Scenic authoritarianism

24 October 2019, 00:50

It is not always easy to see a real prototype behind fictional characters. Ukrainian politics proves otherwise. Analysts and journalists have spent the past few months trying to figure out how similar President Volodymyr Zelenskiywill be to his former alter ego, Vasyl Holborodko, the protagonist in his Servant of the People show. 

The image of Holoborodko is not very original. The story of a “common-folk teacher” going on a fight against oligarchs for people’s happiness is an archetypical plot often used for official biographies of authoritarian leaders. The context allows to construct a legend about “outstanding personal qualities” of the leader and to present him as a champion of what “common people” want. Authoritarians use this will of the people to justify their tyranny as demolishing a “corrupt system” while playing by its rules is impossible. The Verkhovna Rada can be dissolved under a questionable procedure, if need be, or shot down with a machine gun as Holoborodko did in the movie. In his public work, Zelenskiy replicates Aliaksandr Lukachenka rather than Holborodko: he acted tough on camera against local officials in Boryspil and customs officers in Uzhhorod. He made a bet for Dnipro mayor Borys Filatov to resign if he fails to finish the construction of the Central Bridge on time. President Zelenskiy happily accepted the proposal of his Chief of Staff Andriy Bohdan to be first to drive across that bridge in a KamAZ truck – exactly what Vladimir Putin did when he opened the Kerch Bridge. It is blatantly obvious that Zelenskiy and his party came to power through populism, and they are not going to quit populism anytime soon. Will their populism be a prologue to authoritarianism?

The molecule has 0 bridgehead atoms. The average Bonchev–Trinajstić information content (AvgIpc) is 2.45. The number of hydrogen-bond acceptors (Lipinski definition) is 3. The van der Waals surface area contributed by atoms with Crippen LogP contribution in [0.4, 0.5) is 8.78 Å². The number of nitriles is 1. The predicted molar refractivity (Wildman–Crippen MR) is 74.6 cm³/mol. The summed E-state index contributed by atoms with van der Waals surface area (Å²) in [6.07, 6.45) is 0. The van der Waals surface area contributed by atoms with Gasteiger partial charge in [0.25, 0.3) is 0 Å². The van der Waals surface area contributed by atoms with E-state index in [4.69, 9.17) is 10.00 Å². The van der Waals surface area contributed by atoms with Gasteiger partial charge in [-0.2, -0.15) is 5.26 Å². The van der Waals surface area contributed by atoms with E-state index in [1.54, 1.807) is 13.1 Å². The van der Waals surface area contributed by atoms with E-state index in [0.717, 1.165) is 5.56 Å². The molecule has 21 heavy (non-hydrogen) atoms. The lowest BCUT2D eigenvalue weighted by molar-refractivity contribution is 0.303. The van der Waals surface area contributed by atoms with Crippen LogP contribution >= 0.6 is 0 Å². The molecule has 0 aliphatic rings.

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No authoritarian order or dictatorship rises from the will of an individual political leader or a team, but rather from a combination of circumstances and context. First, it needs tools to excessively concentrate power – in the hands of the president in Ukraine’s case. Ukrainian judiciary is a weak spot as it has proven ready to accommodate to political changes. But no authoritarianism was established thanks to courts alone so far. More than a loyal court, it needs strong political hierarchy in power. Viktor Yanukovych had the Party of Regions, a disciplined force seasoned by business and political battles and cemented in a system of patron-clientele loyalties. Zelenskiy has no such instrument. The Servant of the People is the largest entity in the new Verkhovna Rada, but its capacity to act in a consolidated manner is questionable. Just like Zelenskiy’s team, the Servant of the People has members with diverging views or without any views, representing different camps or getting in power by accident thanks to the rushed recruitment of candidates for the election. The President’s party and team will, of course, streamline their structure with time. But that will not necessarily save them from internal divisions. So far, the Servant of the People looks too loose to become an iron fist of the President in the Verkhovna Rada.